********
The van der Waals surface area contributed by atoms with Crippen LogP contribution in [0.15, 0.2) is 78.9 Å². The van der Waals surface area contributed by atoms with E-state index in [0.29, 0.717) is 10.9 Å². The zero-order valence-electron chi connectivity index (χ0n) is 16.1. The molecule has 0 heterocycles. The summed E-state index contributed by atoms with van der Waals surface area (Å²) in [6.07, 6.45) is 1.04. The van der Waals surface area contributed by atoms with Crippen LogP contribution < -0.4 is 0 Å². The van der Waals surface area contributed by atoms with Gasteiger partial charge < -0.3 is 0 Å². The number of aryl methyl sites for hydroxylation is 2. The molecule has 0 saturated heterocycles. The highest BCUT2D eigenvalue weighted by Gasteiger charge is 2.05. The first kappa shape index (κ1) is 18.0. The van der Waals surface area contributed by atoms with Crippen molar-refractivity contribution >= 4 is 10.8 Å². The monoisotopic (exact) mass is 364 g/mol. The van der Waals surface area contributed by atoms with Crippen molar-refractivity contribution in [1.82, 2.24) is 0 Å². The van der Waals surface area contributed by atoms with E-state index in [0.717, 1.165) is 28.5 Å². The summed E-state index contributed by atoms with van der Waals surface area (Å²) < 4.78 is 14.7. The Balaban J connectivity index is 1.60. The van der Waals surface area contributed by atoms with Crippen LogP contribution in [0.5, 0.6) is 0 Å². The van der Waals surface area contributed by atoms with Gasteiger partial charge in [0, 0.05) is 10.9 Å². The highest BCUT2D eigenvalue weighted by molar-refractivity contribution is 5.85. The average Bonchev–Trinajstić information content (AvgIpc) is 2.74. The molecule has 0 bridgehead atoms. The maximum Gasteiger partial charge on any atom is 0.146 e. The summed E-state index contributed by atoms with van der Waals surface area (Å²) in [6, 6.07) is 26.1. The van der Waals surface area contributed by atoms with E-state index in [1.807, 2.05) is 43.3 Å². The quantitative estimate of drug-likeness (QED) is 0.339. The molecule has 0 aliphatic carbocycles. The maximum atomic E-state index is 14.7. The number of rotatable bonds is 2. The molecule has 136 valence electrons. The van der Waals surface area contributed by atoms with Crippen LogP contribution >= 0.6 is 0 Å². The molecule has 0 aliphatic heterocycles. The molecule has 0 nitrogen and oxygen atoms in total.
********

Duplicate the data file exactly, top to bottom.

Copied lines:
The van der Waals surface area contributed by atoms with Crippen LogP contribution in [0.15, 0.2) is 78.9 Å². The van der Waals surface area contributed by atoms with E-state index in [0.29, 0.717) is 10.9 Å². The zero-order valence-electron chi connectivity index (χ0n) is 16.1. The molecule has 0 heterocycles. The summed E-state index contributed by atoms with van der Waals surface area (Å²) in [6.07, 6.45) is 1.04. The van der Waals surface area contributed by atoms with Crippen LogP contribution < -0.4 is 0 Å². The van der Waals surface area contributed by atoms with Gasteiger partial charge < -0.3 is 0 Å². The number of aryl methyl sites for hydroxylation is 2. The molecule has 0 saturated heterocycles. The highest BCUT2D eigenvalue weighted by Gasteiger charge is 2.05. The first kappa shape index (κ1) is 18.0. The van der Waals surface area contributed by atoms with Crippen molar-refractivity contribution >= 4 is 10.8 Å². The monoisotopic (exact) mass is 364 g/mol. The van der Waals surface area contributed by atoms with Crippen molar-refractivity contribution in [1.82, 2.24) is 0 Å². The van der Waals surface area contributed by atoms with E-state index in [0.717, 1.165) is 28.5 Å². The summed E-state index contributed by atoms with van der Waals surface area (Å²) < 4.78 is 14.7. The Balaban J connectivity index is 1.60. The van der Waals surface area contributed by atoms with Crippen LogP contribution in [0.5, 0.6) is 0 Å². The van der Waals surface area contributed by atoms with Gasteiger partial charge in [0, 0.05) is 10.9 Å². The highest BCUT2D eigenvalue weighted by molar-refractivity contribution is 5.85. The average Bonchev–Trinajstić information content (AvgIpc) is 2.74. The molecule has 0 bridgehead atoms. The maximum Gasteiger partial charge on any atom is 0.146 e. The summed E-state index contributed by atoms with van der Waals surface area (Å²) in [6, 6.07) is 26.1. The van der Waals surface area contributed by atoms with E-state index in [1.807, 2.05) is 43.3 Å². The quantitative estimate of drug-likeness (QED) is 0.339. The molecule has 0 aliphatic carbocycles. The maximum atomic E-state index is 14.7. The number of rotatable bonds is 2. The molecule has 136 valence electrons. The van der Waals surface area contributed by atoms with Crippen LogP contribution >= 0.6 is 0 Å². The molecule has 0 aliphatic heterocycles. The molecule has 0 nitrogen and oxygen atoms in total.